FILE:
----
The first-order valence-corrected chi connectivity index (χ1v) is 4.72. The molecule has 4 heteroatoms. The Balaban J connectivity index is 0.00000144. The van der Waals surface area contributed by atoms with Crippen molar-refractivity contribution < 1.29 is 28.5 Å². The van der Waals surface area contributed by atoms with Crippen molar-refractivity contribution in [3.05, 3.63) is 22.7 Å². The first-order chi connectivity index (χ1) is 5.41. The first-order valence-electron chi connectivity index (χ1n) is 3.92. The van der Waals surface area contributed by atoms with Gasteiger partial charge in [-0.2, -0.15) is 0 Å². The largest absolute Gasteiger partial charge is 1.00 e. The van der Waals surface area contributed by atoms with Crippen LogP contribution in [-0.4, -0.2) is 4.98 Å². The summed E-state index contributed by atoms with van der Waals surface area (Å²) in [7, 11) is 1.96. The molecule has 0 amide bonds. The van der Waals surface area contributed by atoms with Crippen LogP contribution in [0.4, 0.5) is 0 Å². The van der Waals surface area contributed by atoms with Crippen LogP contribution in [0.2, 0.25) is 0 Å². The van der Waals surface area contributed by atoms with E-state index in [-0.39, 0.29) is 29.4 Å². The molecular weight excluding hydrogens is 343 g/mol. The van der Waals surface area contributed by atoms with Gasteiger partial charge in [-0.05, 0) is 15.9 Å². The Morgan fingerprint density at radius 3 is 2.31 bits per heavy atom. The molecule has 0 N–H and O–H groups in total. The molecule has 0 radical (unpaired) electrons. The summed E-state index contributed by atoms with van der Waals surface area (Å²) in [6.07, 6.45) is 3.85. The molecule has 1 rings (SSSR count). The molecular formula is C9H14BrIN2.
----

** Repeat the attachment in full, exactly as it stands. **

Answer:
The first-order valence-corrected chi connectivity index (χ1v) is 4.72. The molecule has 4 heteroatoms. The Balaban J connectivity index is 0.00000144. The van der Waals surface area contributed by atoms with Crippen molar-refractivity contribution < 1.29 is 28.5 Å². The van der Waals surface area contributed by atoms with Crippen molar-refractivity contribution in [3.05, 3.63) is 22.7 Å². The first-order chi connectivity index (χ1) is 5.41. The first-order valence-electron chi connectivity index (χ1n) is 3.92. The van der Waals surface area contributed by atoms with Gasteiger partial charge in [-0.2, -0.15) is 0 Å². The largest absolute Gasteiger partial charge is 1.00 e. The van der Waals surface area contributed by atoms with Crippen LogP contribution in [-0.4, -0.2) is 4.98 Å². The summed E-state index contributed by atoms with van der Waals surface area (Å²) in [7, 11) is 1.96. The molecule has 0 amide bonds. The van der Waals surface area contributed by atoms with Crippen LogP contribution in [0.4, 0.5) is 0 Å². The van der Waals surface area contributed by atoms with Crippen LogP contribution in [0.2, 0.25) is 0 Å². The van der Waals surface area contributed by atoms with E-state index in [-0.39, 0.29) is 29.4 Å². The molecular weight excluding hydrogens is 343 g/mol. The van der Waals surface area contributed by atoms with Gasteiger partial charge in [-0.05, 0) is 15.9 Å². The Morgan fingerprint density at radius 3 is 2.31 bits per heavy atom. The molecule has 0 N–H and O–H groups in total. The molecule has 0 radical (unpaired) electrons. The summed E-state index contributed by atoms with van der Waals surface area (Å²) in [6.07, 6.45) is 3.85. The molecule has 1 rings (SSSR count). The molecular formula is C9H14BrIN2.